The funny thing is, even the outsourcers themselves sometimes think this way: in general, the value (based on acquisition activity) of “non-asset based” 3PLs is usually higher per revenue dollar than asset-based providers. A board member at one public company 3PL recently told me that this company “had navigated the downturn much better than most because they are non-asset based.”
So even many of the outsourcers don’t want the assets. I really don’t know yet if we have reached the stage of “non-asset based contract manufacturer,” but it seems likely we will someday if we haven’t already.
Back to the meeting: when the one attendee made the remark about shedding assets, almost simultaneously my friend Greg Aimi of AMR Research and I both had the same thought – somebody has to own the darn assets. So who will it be?
Which has left me with a question ever since: As manufacturers, shippers, and even 3PLs look to similar strategies, who are going to be the stupid SOBs that get stuck with the assets in the end?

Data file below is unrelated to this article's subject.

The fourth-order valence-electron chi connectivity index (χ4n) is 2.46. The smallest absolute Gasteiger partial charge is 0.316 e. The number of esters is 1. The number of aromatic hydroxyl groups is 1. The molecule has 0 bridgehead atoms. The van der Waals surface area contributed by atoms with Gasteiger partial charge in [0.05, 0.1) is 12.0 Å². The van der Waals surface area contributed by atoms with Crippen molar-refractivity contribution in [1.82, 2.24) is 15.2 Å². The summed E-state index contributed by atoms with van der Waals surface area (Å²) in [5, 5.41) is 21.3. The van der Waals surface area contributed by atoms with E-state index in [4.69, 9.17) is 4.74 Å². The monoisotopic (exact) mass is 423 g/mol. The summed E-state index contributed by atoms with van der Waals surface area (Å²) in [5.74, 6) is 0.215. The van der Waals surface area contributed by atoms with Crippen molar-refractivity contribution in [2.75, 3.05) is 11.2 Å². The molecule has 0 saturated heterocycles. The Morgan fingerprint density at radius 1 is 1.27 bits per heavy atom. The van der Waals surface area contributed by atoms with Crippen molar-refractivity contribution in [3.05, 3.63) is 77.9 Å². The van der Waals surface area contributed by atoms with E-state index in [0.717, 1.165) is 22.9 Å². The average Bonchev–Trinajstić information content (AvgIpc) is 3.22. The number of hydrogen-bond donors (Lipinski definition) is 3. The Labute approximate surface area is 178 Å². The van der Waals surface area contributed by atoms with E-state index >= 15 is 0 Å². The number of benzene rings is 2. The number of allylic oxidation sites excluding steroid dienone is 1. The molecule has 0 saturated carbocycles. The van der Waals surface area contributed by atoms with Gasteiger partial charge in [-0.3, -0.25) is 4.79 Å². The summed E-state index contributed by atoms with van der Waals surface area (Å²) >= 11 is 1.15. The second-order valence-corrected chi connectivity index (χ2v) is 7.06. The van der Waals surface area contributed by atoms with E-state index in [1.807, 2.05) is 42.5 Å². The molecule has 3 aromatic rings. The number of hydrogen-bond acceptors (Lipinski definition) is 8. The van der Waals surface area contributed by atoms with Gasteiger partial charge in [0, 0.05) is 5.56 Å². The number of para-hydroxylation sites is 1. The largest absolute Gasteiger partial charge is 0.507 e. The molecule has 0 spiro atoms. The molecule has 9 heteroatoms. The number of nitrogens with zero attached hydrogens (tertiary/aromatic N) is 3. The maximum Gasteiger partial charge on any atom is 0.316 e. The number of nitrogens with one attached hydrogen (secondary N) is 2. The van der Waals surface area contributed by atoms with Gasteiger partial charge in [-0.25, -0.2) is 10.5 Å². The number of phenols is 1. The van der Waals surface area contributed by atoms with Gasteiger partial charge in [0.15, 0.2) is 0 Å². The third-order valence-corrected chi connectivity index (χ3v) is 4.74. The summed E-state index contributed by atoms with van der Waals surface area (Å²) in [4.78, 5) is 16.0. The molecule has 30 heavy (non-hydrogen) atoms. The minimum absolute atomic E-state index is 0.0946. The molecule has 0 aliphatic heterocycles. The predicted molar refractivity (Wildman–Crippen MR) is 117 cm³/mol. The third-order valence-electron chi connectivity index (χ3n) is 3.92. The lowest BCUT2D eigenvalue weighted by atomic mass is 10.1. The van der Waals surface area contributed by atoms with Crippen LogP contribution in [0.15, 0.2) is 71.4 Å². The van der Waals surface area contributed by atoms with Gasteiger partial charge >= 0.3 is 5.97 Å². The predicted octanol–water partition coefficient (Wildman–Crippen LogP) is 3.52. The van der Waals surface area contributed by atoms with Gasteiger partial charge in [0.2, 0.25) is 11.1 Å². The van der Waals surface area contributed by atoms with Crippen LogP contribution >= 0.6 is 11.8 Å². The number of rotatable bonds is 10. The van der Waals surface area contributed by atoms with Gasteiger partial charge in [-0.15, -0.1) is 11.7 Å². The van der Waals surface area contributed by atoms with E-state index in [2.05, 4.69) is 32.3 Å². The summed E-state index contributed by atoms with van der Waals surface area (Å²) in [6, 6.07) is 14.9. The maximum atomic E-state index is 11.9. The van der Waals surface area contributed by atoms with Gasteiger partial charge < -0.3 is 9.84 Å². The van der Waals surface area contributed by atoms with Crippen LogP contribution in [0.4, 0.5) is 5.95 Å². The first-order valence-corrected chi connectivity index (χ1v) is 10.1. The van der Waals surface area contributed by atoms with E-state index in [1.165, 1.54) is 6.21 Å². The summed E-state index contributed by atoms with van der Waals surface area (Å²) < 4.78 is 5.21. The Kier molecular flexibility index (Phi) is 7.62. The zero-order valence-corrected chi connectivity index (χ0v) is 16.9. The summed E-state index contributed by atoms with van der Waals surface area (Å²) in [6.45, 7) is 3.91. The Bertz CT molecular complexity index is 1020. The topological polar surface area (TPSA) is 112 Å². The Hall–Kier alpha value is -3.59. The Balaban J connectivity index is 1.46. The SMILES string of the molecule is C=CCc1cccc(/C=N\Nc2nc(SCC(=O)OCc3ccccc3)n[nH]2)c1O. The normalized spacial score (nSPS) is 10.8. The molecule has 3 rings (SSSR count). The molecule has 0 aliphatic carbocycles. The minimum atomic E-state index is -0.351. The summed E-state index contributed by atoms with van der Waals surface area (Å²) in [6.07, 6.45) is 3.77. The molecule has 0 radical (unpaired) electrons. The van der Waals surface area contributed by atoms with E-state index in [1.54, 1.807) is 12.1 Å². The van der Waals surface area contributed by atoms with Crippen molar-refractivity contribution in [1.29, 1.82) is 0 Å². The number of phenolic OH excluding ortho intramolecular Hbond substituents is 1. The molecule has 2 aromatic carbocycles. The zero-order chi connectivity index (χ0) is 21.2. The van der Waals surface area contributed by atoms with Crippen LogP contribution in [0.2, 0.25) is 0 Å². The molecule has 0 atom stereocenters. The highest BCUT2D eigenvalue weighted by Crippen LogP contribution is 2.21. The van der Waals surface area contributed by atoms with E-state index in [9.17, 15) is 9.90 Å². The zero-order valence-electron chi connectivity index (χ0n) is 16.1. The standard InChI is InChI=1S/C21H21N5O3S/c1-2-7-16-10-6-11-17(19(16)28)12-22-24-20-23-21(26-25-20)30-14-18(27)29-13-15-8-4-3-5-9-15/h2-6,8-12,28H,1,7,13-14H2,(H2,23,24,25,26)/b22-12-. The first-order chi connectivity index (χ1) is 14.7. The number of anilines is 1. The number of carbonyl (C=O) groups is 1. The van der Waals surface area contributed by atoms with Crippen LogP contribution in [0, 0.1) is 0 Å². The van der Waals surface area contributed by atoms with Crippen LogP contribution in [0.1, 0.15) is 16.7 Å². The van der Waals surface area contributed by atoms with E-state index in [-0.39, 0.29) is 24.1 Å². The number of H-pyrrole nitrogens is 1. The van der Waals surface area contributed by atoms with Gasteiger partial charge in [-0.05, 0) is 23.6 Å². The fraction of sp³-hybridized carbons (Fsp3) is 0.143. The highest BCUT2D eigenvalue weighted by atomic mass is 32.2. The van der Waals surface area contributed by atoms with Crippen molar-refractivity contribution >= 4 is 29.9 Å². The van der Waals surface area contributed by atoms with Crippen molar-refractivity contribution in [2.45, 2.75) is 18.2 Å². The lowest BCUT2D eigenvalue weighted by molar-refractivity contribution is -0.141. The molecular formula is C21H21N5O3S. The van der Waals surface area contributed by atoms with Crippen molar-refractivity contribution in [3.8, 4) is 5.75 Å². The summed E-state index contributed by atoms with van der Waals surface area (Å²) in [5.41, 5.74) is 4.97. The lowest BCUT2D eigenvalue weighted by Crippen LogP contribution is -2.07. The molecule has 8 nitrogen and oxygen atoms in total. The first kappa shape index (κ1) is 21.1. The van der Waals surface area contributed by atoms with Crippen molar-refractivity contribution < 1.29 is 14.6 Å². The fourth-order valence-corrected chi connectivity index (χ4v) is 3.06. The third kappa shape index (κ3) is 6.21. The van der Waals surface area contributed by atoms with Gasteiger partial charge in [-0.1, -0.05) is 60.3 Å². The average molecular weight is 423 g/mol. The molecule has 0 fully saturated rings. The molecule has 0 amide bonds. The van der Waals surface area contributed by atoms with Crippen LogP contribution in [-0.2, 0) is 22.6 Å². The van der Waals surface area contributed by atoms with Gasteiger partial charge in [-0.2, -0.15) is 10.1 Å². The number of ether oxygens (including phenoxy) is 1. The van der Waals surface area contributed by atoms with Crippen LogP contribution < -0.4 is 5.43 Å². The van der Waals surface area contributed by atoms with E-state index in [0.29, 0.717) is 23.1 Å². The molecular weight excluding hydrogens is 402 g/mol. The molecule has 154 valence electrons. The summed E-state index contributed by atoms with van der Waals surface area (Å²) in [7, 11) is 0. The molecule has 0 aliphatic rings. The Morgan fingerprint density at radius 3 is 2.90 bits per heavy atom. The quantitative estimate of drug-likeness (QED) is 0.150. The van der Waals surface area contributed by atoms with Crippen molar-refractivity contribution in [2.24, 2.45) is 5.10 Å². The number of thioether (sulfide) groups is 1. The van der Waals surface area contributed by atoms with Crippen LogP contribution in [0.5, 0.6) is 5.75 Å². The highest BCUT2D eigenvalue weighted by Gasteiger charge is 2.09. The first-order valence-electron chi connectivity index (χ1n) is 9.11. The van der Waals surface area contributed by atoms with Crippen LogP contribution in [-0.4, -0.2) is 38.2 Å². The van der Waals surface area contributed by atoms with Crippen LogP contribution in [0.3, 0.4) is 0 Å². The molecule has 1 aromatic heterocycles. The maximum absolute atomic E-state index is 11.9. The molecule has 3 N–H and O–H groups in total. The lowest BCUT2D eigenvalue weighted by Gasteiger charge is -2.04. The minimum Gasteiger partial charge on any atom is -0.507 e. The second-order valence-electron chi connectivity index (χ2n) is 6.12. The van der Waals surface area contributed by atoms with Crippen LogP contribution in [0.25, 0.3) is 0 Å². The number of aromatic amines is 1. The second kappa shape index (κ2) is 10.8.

And a few more questions: Is in not possible that at some point there may issues for the companies outsourcing supply chain assets in terms of capacity and cost? Can the accordion really being expanded indefinitely?
Maybe yes and maybe no.
Awhile back, I asked Chris Munro, an accomplished executive in the 3PL industry for many years and now a partner at private equity company Fenway Partners, which makes investments in logistics service providers, some of these questions.
Here is a basic one for me: If there is “risk” and cost in owning supply chain assets, don’t 3PLs, contract manufacturers and other outsourcers in turn bear those same risks and costs? And doesn’t that in the end have to reflect itself in prices back to the outsourcers?